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Health screening is part of good preventive care, though over-screening can lead to increased costs, and potential patient harm. Healthcare professional societies have recently developed excellent public service announcements describing the dangers of over-testing, and new research suggests that though additional medical interventions are associated with increased patient satisfaction, they also lead (ironically) to higher mortality rates.
And so, in a system attempting to shift to a “less is more” model of healthcare, why is resistance so strong? When the USPSTF recommended against the need for annual, screening mammograms in healthy women (without a family history of breast cancer) between the ages of 40-49, the outcry was deafening. Every professional society and patient advocacy group rallied against the recommendation, and generally not much has changed in the breast cancer screening world. I myself tried to follow the USPSTF guidelines – and opted out of a screening mammogram for two full years past 40. And then I met a charming radiologist at a women’s medical conference who nearly burst into tears when I told her that I hadn’t had a mammogram. Her lobbying for me to “just make sure I was ok” was so passionate that I simply could no longer resist the urge to get screened.
I knew going into the test that there was a reasonably high chance of a false positive result which could cause me unnecessary anxiety. That being said, I was still emotionally unprepared for the radiologists’ announcement that the mammogram was “abnormal” and that a follow up ultrasound needed to be scheduled. I must admit that I did squirm until I had more information. In the end, the “abnormality” proved to be simple “dense breast tissue” and I was pleased to have at least dodged an unnecessary biopsy or lumpectomy. Did my screening do me any good? No, and some psychological harm. A net/net negative but without long term sequelae.
My next personal wrestling match with screening tests was the colonoscopy. I was seeing a gastroenterologist for some GI complaints, and we weren’t 5 minutes into our conversation before he recommended a colonoscopy. I argued that I was too young for a screening colonoscopy (I was 42 and they are recommended starting at age 50), and therefore was doubtful that anything too helpful would be found with the test. My suggestion was that a careful history and some blood testing might be the first place to start. My gastroenterologist acquiesced reluctantly.
As it turns out the blood testing was non-diagnostic and my symptoms persisted so I agreed to the colonoscopy. In this case I felt it was reasonable to do it since it was for diagnostic (not screening) purposes. I was quite certain that it would reveal nothing – or perhaps a false positive followed by anxiety, like my mammogram.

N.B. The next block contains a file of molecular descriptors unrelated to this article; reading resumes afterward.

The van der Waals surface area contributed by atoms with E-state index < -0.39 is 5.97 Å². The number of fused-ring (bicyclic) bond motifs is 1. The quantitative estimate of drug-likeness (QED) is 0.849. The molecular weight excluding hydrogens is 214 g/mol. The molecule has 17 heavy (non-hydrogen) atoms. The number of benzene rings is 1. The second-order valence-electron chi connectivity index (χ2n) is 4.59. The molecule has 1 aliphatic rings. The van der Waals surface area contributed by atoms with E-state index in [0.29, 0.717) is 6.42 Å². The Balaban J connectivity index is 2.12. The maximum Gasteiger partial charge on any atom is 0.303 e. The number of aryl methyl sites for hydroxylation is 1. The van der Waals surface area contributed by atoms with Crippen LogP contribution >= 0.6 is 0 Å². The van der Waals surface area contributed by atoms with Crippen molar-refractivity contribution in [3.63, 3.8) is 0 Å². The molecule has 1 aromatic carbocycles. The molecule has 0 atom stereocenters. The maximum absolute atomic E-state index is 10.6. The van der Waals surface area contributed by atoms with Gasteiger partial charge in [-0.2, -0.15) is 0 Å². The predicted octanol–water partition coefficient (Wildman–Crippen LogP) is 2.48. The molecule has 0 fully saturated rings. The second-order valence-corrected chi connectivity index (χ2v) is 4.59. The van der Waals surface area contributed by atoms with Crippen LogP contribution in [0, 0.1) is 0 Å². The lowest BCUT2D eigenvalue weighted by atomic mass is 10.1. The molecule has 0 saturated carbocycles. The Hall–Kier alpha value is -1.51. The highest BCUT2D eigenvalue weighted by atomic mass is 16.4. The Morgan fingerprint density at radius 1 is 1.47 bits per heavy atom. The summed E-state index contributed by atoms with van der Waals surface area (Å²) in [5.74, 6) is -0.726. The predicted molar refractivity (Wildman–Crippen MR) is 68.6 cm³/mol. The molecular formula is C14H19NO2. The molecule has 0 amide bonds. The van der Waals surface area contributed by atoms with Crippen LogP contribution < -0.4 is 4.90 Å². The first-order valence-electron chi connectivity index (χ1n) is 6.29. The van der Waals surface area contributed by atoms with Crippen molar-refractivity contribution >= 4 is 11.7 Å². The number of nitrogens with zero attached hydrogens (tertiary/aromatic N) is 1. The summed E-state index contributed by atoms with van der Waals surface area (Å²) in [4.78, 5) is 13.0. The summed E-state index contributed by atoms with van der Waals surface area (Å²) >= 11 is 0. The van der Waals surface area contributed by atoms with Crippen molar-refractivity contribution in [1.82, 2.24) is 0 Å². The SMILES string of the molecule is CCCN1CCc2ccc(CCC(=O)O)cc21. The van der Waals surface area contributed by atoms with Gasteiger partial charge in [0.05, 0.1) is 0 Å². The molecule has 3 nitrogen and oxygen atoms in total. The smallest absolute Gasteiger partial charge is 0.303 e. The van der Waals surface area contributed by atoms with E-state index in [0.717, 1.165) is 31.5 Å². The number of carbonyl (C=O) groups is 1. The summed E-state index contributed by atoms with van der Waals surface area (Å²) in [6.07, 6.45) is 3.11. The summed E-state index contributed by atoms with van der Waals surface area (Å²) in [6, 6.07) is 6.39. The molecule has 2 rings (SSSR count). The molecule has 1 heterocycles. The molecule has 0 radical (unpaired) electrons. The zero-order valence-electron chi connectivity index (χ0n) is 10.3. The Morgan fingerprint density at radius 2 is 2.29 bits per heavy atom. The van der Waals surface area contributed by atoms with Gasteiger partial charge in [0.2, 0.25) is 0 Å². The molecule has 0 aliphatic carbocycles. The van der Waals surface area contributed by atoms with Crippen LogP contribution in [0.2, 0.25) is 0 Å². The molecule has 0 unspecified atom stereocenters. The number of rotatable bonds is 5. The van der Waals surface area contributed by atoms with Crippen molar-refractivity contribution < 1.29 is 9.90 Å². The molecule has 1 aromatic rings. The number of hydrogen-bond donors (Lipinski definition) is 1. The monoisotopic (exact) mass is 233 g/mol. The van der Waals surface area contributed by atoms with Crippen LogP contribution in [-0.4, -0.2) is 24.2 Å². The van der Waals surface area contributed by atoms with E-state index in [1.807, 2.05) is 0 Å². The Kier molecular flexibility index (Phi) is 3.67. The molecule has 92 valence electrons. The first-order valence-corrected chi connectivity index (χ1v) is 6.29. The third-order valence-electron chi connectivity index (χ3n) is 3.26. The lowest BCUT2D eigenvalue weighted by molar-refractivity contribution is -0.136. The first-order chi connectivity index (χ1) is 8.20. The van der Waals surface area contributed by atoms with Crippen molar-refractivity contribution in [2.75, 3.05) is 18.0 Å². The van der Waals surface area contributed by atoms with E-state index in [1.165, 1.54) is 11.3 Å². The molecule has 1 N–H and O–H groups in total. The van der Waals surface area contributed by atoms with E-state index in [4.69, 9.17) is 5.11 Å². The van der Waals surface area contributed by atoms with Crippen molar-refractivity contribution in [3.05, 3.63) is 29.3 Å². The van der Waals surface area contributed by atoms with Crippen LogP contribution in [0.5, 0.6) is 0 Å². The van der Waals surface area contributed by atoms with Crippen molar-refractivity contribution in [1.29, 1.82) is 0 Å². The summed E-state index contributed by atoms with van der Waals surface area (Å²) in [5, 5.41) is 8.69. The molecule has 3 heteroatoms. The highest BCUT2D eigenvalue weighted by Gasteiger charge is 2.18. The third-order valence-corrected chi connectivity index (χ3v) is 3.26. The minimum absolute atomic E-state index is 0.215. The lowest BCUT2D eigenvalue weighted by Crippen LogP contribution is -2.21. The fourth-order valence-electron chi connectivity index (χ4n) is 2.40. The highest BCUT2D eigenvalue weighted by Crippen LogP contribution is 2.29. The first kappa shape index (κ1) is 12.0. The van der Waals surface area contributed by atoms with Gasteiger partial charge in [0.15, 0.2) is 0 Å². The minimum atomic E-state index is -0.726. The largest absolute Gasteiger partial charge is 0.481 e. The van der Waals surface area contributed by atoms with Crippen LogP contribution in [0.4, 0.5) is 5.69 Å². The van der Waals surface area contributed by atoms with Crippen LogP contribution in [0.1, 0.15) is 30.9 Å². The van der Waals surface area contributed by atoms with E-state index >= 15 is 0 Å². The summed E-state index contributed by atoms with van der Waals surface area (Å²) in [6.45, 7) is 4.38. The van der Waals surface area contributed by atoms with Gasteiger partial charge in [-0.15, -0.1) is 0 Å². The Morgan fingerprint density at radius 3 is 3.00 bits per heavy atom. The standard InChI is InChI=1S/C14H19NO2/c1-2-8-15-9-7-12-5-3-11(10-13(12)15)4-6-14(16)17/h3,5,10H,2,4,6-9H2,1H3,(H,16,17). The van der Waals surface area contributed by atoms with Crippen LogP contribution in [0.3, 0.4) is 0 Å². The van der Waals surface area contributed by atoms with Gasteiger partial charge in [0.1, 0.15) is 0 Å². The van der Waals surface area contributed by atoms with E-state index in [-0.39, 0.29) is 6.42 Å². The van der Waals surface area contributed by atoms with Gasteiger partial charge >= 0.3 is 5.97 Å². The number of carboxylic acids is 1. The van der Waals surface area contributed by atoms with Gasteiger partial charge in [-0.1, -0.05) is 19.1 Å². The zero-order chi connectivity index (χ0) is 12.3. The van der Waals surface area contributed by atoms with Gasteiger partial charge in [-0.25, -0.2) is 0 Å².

What it did show was some polyps that had a 50% chance of becoming malignant colon cancer in the next 10 years. I was shocked. If I had waited until I was 50 to start screening, I could have missed my cure window. The uneasiness about screening guidelines began to sink in. As a physician I had done my best to apply screening guidelines to myself and resist the urge to over-test, even with a healthy dose of natural curiosity. Yet I failed to resist screening, and in fact, my life was possibly saved by a test that was not supposed to be on my preventive health radar for another 8 years.
Screening tests are recommended for those who are most likely to benefit, and physicians and patients alike are encouraged to avoid unnecessary testing. But there are always a few people outside the “most likely to benefit” pool whose lives could be saved with screening, and the urge to make sure that’s not you – or your patient – is incredibly strong. I’m not sure if that’s human nature, or American culture. But a quick review of Hollywood blockbuster plots (where tens of thousands of lives are regularly sacrificed to save one princess/protagonist/hero from the aliens/monsters/zombies) testifies to our desperately irrational tendencies.
I am now biased towards over-testing, because my emotional relief at dodging a bullet is stronger than my cerebral desire to adhere to population-based recommendations. Knowing this, I will still try to avoid the temptation to over-test and over-treat my patients. But if they so much as hint that they’d like an early colonoscopy – I will cave.
Does that make me a bad doctor?